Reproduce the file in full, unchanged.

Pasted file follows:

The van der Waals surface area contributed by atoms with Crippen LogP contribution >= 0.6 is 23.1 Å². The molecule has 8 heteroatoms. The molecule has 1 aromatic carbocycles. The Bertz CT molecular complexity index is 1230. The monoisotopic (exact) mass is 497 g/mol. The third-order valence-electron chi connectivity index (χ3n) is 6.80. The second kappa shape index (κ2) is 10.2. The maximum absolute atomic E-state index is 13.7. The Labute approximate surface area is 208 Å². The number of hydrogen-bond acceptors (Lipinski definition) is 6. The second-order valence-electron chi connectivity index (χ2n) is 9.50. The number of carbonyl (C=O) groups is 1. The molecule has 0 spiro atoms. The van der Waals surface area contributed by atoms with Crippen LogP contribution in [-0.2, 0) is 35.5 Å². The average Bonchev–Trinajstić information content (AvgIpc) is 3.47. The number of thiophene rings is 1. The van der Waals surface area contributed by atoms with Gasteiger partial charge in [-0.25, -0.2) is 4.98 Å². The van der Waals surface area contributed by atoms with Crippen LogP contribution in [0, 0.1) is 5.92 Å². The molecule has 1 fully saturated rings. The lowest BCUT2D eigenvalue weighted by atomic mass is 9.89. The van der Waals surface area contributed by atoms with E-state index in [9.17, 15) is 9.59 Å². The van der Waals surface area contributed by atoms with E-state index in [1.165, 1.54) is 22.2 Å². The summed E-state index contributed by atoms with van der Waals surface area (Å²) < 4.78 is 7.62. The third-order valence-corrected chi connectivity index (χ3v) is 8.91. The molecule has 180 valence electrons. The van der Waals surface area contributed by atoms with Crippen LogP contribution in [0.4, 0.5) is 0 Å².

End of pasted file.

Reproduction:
The van der Waals surface area contributed by atoms with Crippen LogP contribution >= 0.6 is 23.1 Å². The molecule has 8 heteroatoms. The molecule has 1 aromatic carbocycles. The Bertz CT molecular complexity index is 1230. The monoisotopic (exact) mass is 497 g/mol. The third-order valence-electron chi connectivity index (χ3n) is 6.80. The second kappa shape index (κ2) is 10.2. The maximum absolute atomic E-state index is 13.7. The Labute approximate surface area is 208 Å². The number of hydrogen-bond acceptors (Lipinski definition) is 6. The second-order valence-electron chi connectivity index (χ2n) is 9.50. The number of carbonyl (C=O) groups is 1. The molecule has 0 spiro atoms. The van der Waals surface area contributed by atoms with Crippen LogP contribution in [-0.2, 0) is 35.5 Å². The average Bonchev–Trinajstić information content (AvgIpc) is 3.47. The number of thiophene rings is 1. The van der Waals surface area contributed by atoms with Gasteiger partial charge in [-0.25, -0.2) is 4.98 Å². The van der Waals surface area contributed by atoms with Crippen LogP contribution in [0, 0.1) is 5.92 Å². The molecule has 1 fully saturated rings. The lowest BCUT2D eigenvalue weighted by atomic mass is 9.89. The van der Waals surface area contributed by atoms with E-state index in [9.17, 15) is 9.59 Å². The van der Waals surface area contributed by atoms with E-state index in [1.165, 1.54) is 22.2 Å². The summed E-state index contributed by atoms with van der Waals surface area (Å²) < 4.78 is 7.62. The third-order valence-corrected chi connectivity index (χ3v) is 8.91. The molecule has 180 valence electrons. The van der Waals surface area contributed by atoms with Crippen LogP contribution in [0.4, 0.5) is 0 Å².